In this company, their threshold is $150 an MQL. So, their marketing budget for 2022 would need to be 2.5, $9 million. Do they need to input more budget to hit those targets? And, if they get more budget, how would they deploy it?
This is a high-level example, but you should do this work for every channel and come back to the budgeting metrics to pinpoint how you would deploy that budget in terms of programs, across different channels, or potentially even headcount.
Add in a layer of how long it will take you to generate an ROI on that investment. You can take that projection to an investment committee to get approval for additional budget that will fuel the next steps in your marketing org structure. A lot of businesses skip to this step, but because the first three steps have not been completed, marketers are very unlikely to get the budget they want.
For a successful headcount ask, you need to be able to outline:
With all this information, you're far more likely to get your budgeting asks approved because it brings into alignment the board’s planning for the business.
Let’s take a look at five different phases of marketing organizations. There can be many more variables, but the key point is to understand your starting point and follow the steps we outlined to present how your marketing team needs to grow.
This is where a lot of startups or founder-led businesses find themselves. There's likely some sort of a junior content marketer or demand gen specialist on staff, and everything else - for example, design, development, SEO - is usually outsourced to freelancers.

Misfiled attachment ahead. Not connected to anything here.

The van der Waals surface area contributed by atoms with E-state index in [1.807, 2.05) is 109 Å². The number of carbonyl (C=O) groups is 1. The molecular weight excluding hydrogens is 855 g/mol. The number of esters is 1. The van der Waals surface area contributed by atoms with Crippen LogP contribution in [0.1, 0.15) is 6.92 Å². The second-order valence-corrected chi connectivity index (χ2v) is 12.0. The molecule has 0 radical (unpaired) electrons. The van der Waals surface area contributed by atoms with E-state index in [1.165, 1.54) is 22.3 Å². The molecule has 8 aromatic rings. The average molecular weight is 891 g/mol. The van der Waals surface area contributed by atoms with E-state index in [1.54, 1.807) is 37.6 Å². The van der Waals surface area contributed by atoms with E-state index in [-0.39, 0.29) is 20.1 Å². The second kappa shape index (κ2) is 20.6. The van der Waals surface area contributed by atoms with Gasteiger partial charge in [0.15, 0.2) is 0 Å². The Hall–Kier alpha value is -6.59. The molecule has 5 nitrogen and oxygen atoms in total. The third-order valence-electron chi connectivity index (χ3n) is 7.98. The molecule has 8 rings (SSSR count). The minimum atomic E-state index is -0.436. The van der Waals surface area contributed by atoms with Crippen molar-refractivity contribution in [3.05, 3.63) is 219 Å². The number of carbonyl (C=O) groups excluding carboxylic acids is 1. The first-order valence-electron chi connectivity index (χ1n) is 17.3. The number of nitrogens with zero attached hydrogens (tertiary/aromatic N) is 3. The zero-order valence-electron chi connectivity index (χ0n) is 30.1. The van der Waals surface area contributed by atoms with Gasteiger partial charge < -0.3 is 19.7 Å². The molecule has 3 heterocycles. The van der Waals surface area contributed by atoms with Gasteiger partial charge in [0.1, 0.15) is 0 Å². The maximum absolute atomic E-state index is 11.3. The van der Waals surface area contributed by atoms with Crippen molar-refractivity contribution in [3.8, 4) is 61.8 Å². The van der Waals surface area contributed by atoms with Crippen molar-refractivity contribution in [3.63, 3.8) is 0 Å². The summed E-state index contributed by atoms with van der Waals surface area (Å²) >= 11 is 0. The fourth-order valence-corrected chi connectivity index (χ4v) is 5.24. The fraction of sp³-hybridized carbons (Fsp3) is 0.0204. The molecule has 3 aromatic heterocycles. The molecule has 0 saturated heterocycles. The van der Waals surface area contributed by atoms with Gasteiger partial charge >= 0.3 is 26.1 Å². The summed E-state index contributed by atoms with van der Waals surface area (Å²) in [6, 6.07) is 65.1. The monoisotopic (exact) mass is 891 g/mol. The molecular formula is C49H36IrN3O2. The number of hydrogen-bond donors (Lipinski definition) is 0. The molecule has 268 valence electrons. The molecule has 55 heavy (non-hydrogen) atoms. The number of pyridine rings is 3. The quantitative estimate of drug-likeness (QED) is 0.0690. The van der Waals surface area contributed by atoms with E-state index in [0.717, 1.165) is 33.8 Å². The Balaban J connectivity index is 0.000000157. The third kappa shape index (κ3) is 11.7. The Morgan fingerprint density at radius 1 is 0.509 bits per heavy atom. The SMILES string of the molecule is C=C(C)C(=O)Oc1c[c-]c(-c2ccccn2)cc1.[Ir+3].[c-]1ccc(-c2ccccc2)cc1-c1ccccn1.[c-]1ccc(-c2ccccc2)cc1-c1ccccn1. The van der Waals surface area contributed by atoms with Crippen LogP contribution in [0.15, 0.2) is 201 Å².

The key here is to get marketing programs off the ground so you can get data proof points you can take back to the CEO or the board. That relies on this person being a full-stack marketer. You need someone who can write, run campaigns, build ad creative, do some reporting…
As companies grow past that stage, they’ll likely have a third tier where there’s a VP of Marketing or equivalent role. You might have directors for each subfunctional area and then specialists working beneath them. For example, under a Director of Demand Gen, there might be a paid media specialist and a paid media agency. Under a Director of Content, you might have a content specialist and product marketing specialist. SEO might be split out, especially if it’s an inbound driven business. And then you have a Marketing Ops Manager and these four people are the people that are reporting to the VP of marketing.
Companies that have this type of org structure are usually at the $5-10 million mark. Their marketing team is making an impact, but they're not a fully fleshed out marketing team yet and there's a lot more growth left to capture.
There are a lot more roles that can be added underneath the functions we just listed. You may have, for example, a corporate marketing or event team with an events manager or a PR comms leader under that person.
The revenue targets are likely ramping up for the VP of Marketing. The number of MQLs or pipeline marketing needs to drive might be 2x or 3x what it was for an organization at phase 2.
This is where we draw a distinction between what a VP of Marketing and a CMO would do. A CMO has a lot more purview and access to a lot more budget. There's a dedicated product marketing team, corporate marketing team, and inbound and outbound dimensions, including some SDRs or BDRs reporting into the outbound demand gen function. These roles might be in sales, but oftentimes we see this model as well. There are multiple agencies involved: somebody that's helping with paid media, a freelance content writer, a Salesforce partner on the marketing ops side, for example.
Organizations at this stage are usually north of $20-25 million and they're experiencing significant growth, so they need enough people to support all the different marketing activities. Oftentimes these types of companies also have more than one product line, but this approach is totally functionalized - it's not split out by product line because they haven’t reached a level of scale where they need to separate out by product line yet.